Feinstein asks FBI to review letter involving Supreme Court nominee Brett Kavanaugh
A letter reportedly alleging a decades-old incident involving Brett Kavanaugh has been referred to the FBI for review — the latest blow in the partisan and bitter battle over President Trump’s nominee to the Supreme Court.
The letter originally was given to Sen. Dianne Feinstein (D-Calif.), the senior Democrat on the Senate Judiciary Committee. She declined to release it publicly, and its details remain unclear.
“I have received information from an individual concerning the nomination of Brett Kavanaugh to the Supreme Court,” Feinstein said in a statement. “That individual strongly requested confidentiality, declined to come forward or press the matter further, and I have honored that decision. I have, however, referred the matter to federal investigative authorities.”
Late last week, Democrats on the Senate Judiciary Committee privately expressed frustration that Feinstein was refusing to share the contents of the letter even with them, according to several sources. The referral to the FBI was seen as a way to address the issue without violating the confidentiality that Feinstein sought to protect.
Several Democrats on the committee declined to talk about the contents of the letter on Thursday after a hearing in which a vote on Kavanaugh’s nomination was slated for Sept. 20. It was unclear whether they had seen it.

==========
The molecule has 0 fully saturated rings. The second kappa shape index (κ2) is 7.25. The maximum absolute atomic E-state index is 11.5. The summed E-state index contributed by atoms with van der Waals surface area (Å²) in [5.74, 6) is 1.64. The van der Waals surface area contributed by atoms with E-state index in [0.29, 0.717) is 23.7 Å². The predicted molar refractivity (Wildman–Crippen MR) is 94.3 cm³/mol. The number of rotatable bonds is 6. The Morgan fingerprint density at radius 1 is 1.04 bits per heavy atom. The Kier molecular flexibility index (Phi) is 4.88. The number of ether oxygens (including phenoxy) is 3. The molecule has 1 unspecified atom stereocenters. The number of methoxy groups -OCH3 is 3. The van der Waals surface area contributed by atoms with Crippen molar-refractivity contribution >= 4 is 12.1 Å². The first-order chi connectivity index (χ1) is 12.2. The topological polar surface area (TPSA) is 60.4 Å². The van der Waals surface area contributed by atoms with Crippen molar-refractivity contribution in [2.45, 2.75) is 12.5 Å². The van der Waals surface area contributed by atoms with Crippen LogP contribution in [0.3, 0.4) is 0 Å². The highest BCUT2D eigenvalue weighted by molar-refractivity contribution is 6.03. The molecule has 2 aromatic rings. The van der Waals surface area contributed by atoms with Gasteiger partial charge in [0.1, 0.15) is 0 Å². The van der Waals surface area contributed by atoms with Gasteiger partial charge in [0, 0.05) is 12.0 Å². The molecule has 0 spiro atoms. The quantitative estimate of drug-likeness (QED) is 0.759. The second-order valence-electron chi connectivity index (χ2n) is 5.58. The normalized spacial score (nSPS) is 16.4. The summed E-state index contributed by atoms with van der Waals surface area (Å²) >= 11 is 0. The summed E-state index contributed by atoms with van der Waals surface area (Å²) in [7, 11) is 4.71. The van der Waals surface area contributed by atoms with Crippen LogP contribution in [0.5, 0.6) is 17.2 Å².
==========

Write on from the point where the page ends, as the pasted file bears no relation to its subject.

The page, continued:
Anyone can make a referral to the FBI and it does not mean Kavanaugh is under federal investigation. Kavanaugh’s nomination is under intense scrutiny by Democrats who argue he would be the fifth solid conservative justice on the Supreme Court, a lock for Republican priorities such as scaling back abortion rights.
Republicans pledged that a committee vote on Kavanaugh would move forward as planned next week and a White House official blasted the referral as an “11th-hour attempt to delay his confirmation.”
“Throughout his confirmation process, Judge Kavanaugh has had 65 meetings with senators — including with Sen. Feinstein — sat through over 30 hours of testimony, addressed over 2,000 questions in a public setting and additional questions in a confidential session. Not until the eve of his confirmation has Sen. Feinstein or anyone raised the specter of new ‘information’ about him,” said White House spokesperson Kerri Kupec.
Kupec said the FBI has repeatedly vetted Kavanaugh dating back to 1993 for his White House and judicial roles.
An FBI spokesperson confirmed that the bureau had received the referral on Wednesday evening and included it as part of Kavanaugh’s background file “as per the standard process.”
The existence of the letter was first reported by the Intercept, an online news publication. It said the letter apparently describes an incident involving Kavanaugh and a young woman while they were in high school, but included no details.
Senate Judiciary Chairman Charles E. Grassley (R-Iowa) is aware of the referral but hasn’t seen the letter, a spokesman said.
“There’s no plan to change the committee’s consideration of Judge Kavanaugh’s nomination,” Grassley spokesman Taylor Foy said.
The letter was given to Feinstein by Rep. Anna Eshoo (D-Menlo Park), who got it from a college professor who wrote about the incident, according to Democratic sources. A spokesperson for Eshoo declined to comment on what she called a constituent matter.
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